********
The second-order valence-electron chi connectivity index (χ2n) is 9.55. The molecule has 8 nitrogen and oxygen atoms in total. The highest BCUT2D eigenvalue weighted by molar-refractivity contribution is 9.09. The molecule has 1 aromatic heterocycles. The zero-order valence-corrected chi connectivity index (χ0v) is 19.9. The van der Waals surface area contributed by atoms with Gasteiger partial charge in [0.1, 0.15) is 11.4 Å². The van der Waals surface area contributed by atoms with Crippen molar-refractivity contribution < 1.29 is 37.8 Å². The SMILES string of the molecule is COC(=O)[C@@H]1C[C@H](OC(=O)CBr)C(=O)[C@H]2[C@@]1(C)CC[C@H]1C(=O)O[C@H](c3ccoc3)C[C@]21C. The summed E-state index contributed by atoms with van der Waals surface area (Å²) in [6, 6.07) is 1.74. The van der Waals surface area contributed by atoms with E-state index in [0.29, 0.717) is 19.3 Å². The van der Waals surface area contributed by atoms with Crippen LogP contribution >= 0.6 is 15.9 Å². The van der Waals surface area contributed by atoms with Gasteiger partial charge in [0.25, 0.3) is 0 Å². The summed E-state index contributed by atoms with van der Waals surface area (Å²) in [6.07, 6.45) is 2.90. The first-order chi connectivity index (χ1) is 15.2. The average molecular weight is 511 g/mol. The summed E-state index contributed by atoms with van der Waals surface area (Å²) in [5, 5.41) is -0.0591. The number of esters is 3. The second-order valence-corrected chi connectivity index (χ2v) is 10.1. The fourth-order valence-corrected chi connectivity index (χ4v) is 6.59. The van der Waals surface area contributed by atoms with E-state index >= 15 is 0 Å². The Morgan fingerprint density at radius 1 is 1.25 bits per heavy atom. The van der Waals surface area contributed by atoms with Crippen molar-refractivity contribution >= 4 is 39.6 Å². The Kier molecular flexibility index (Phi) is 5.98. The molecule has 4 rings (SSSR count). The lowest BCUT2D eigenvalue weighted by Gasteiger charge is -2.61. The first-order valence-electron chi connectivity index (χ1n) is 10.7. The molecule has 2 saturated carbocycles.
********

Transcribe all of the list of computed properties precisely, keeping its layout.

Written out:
The second-order valence-electron chi connectivity index (χ2n) is 9.55. The molecule has 8 nitrogen and oxygen atoms in total. The highest BCUT2D eigenvalue weighted by molar-refractivity contribution is 9.09. The molecule has 1 aromatic heterocycles. The zero-order valence-corrected chi connectivity index (χ0v) is 19.9. The van der Waals surface area contributed by atoms with Gasteiger partial charge in [0.1, 0.15) is 11.4 Å². The van der Waals surface area contributed by atoms with Crippen molar-refractivity contribution < 1.29 is 37.8 Å². The SMILES string of the molecule is COC(=O)[C@@H]1C[C@H](OC(=O)CBr)C(=O)[C@H]2[C@@]1(C)CC[C@H]1C(=O)O[C@H](c3ccoc3)C[C@]21C. The summed E-state index contributed by atoms with van der Waals surface area (Å²) in [6, 6.07) is 1.74. The van der Waals surface area contributed by atoms with E-state index in [0.29, 0.717) is 19.3 Å². The van der Waals surface area contributed by atoms with Crippen LogP contribution >= 0.6 is 15.9 Å². The van der Waals surface area contributed by atoms with Gasteiger partial charge in [0.25, 0.3) is 0 Å². The summed E-state index contributed by atoms with van der Waals surface area (Å²) in [6.07, 6.45) is 2.90. The first-order chi connectivity index (χ1) is 15.2. The average molecular weight is 511 g/mol. The summed E-state index contributed by atoms with van der Waals surface area (Å²) in [5, 5.41) is -0.0591. The number of esters is 3. The second-order valence-corrected chi connectivity index (χ2v) is 10.1. The fourth-order valence-corrected chi connectivity index (χ4v) is 6.59. The van der Waals surface area contributed by atoms with E-state index >= 15 is 0 Å². The Morgan fingerprint density at radius 1 is 1.25 bits per heavy atom. The van der Waals surface area contributed by atoms with Crippen molar-refractivity contribution >= 4 is 39.6 Å². The Kier molecular flexibility index (Phi) is 5.98. The molecule has 4 rings (SSSR count). The lowest BCUT2D eigenvalue weighted by Gasteiger charge is -2.61. The first-order valence-electron chi connectivity index (χ1n) is 10.7. The molecule has 2 saturated carbocycles.